On October 25, 2017, Dean Michelle Addington delivered the opening remarks for the second annual Austin Green Awards, held at Waller Ballroom on East Sixth Street.
The Austin Green Awards are Austin's first recognition program specifically for outstanding accomplishments in the broad arena of sustainable design and innovation. They aim to highlight a next generation of sustainably inspired best practices and heighten the visibility of exemplary initiatives in Austin. Awardees set an aspirational bar of what is possible by responding to rapidly evolving environmental, social, and health imperatives.
Among the 4 winners for 2017 was the Milagro Springs Retreat by Miro Rivera Architects, firm of associate dean Juan Miro.
Read Dean Addington's full remarks below:
I am both honored and delighted to have been asked to provide a few welcoming comments this evening. As some of you may be aware, I am the new dean of the School of Architecture at The University of Texas at Austin. I just started a few months ago. I left the Ivy League after twenty-five years because I wanted to be in this place, at this school, in this city, in this state. For years, when my Harvard and Yale students would ask me where they should go to study or work if they were interested in sustainable design, I always told them—go to Austin. This is where it all began, starting with the Laboratory for Maximum Potential Building Systems, now the Center for Maximum Potential Building Systems who are co- sponsors of this event tonight. The Austin Greenbuilder program, which the Center was instrumental in developing, was the first of its kind and served as the model for what eventually became LEED. The Sustainable Design program at UT Austin was the first and is now the oldest degree program in the United States devoted to Sustainability. The burgeoning growth of neighborhood organizations of the 1970s and 1980s brought grassroots concerns into political discourse, and Austin became one of the first cities in the world to address sustainability as a public service.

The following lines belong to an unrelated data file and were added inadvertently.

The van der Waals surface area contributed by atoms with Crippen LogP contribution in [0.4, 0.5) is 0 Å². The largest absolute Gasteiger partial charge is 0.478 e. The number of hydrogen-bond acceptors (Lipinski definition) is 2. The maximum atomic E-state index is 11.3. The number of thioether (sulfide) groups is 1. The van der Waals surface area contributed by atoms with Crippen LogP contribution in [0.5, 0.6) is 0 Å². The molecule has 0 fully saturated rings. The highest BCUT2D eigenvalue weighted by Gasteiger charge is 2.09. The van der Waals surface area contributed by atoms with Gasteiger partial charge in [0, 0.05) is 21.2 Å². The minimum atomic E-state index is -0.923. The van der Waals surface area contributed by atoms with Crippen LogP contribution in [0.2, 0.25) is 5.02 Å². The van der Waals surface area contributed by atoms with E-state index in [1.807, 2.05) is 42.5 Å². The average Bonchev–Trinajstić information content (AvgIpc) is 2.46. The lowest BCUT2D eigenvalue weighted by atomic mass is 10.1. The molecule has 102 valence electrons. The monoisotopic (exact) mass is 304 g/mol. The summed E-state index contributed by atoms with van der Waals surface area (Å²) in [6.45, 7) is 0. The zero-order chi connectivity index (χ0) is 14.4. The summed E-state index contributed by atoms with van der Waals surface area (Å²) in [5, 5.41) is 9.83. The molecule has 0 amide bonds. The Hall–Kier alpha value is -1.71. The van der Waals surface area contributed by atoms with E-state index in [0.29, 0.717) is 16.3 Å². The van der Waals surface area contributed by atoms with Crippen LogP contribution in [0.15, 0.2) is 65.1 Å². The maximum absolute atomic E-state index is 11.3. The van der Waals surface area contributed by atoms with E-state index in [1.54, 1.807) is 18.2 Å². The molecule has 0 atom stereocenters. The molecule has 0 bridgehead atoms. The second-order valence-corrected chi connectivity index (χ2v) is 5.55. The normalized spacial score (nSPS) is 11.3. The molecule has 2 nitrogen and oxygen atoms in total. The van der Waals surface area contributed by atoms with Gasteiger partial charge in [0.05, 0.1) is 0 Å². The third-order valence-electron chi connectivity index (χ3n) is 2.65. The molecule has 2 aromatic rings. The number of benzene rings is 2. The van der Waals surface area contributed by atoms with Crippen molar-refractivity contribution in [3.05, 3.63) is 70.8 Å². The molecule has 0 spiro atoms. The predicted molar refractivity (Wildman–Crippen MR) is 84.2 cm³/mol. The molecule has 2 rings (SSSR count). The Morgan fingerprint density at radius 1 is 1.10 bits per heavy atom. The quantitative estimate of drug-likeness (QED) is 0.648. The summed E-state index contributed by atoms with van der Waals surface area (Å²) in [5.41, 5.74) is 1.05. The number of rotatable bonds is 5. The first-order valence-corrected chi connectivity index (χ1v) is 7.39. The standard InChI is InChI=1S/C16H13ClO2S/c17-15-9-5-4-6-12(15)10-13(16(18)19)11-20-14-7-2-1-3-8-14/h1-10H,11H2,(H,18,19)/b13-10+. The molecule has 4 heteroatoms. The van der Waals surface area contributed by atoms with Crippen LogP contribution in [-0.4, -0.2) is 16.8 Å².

For all of these firsts, we now look to what’s next. At the school, we are reimagining our sustainable design program as both top-down and bottom-up—elevating the level of research while embedding fundamentals across the curriculum. We no longer want any of our students to think that sustainability is a topic they can choose to study but rather that it is the very foundation upon which architecture must build. And the higher level research is more important than ever—in an increasingly complex and uncertain world, we must be ever more nimble in finding opportunities to leverage the possible rather than hold out for a tabula rasa optimal that is only meaningful in the abstract.
As we look to our next steps, we want to be very clear that Sustainable Design is Actionable Design. How we test and not just how we evaluate. What results we produce and not just what we predict. What we do and not just what we say.
Sustainability is instrumentalized through buildings, not just about the building, but about building in the public realm. And this point about the public realm is an important one because it takes us back to the original definition of sustainability. In 1987, Gro Harlem Brundtland and her UN Commission argued that our actions to address environmental concerns must always go hand in hand with the greater good of improving the welfare of those most in need. That tenuous balance seemed to get progressively lost as we increasingly defined our subject of interest as circumscribed by property and ownership and we looked inward to focus on our own welfare, or our children’s welfare, rather than that of those beyond our sphere.
Today, Austin steps to the forefront again to show the world how it can be done. Our award winners embody the Brundtland definition of the past to demonstrate our approach to sustainability for the future. Actionable design in the public realm, for the public good.